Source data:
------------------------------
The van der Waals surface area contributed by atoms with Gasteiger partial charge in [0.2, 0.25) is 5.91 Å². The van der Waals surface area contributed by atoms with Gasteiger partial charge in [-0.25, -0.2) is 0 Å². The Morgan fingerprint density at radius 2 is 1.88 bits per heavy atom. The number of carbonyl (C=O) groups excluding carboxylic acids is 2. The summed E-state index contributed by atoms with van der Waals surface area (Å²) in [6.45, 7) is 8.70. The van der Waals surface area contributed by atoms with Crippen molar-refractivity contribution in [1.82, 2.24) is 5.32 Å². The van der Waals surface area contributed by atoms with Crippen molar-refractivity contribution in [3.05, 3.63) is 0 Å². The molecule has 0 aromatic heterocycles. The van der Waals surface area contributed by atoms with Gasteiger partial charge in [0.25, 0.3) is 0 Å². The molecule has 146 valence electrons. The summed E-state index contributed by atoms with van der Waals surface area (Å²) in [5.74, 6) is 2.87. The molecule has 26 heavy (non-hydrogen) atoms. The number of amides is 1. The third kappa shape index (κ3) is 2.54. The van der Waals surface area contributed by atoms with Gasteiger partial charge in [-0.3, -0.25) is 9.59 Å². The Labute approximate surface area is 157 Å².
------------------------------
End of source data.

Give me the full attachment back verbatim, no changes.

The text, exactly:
The van der Waals surface area contributed by atoms with Gasteiger partial charge in [0.2, 0.25) is 5.91 Å². The van der Waals surface area contributed by atoms with Gasteiger partial charge in [-0.25, -0.2) is 0 Å². The Morgan fingerprint density at radius 2 is 1.88 bits per heavy atom. The number of carbonyl (C=O) groups excluding carboxylic acids is 2. The summed E-state index contributed by atoms with van der Waals surface area (Å²) in [6.45, 7) is 8.70. The van der Waals surface area contributed by atoms with Crippen molar-refractivity contribution in [1.82, 2.24) is 5.32 Å². The van der Waals surface area contributed by atoms with Crippen molar-refractivity contribution in [3.05, 3.63) is 0 Å². The molecule has 0 aromatic heterocycles. The van der Waals surface area contributed by atoms with Gasteiger partial charge in [0.25, 0.3) is 0 Å². The molecule has 146 valence electrons. The summed E-state index contributed by atoms with van der Waals surface area (Å²) in [5.74, 6) is 2.87. The molecule has 26 heavy (non-hydrogen) atoms. The number of amides is 1. The third kappa shape index (κ3) is 2.54. The van der Waals surface area contributed by atoms with Gasteiger partial charge in [-0.3, -0.25) is 9.59 Å². The Labute approximate surface area is 157 Å².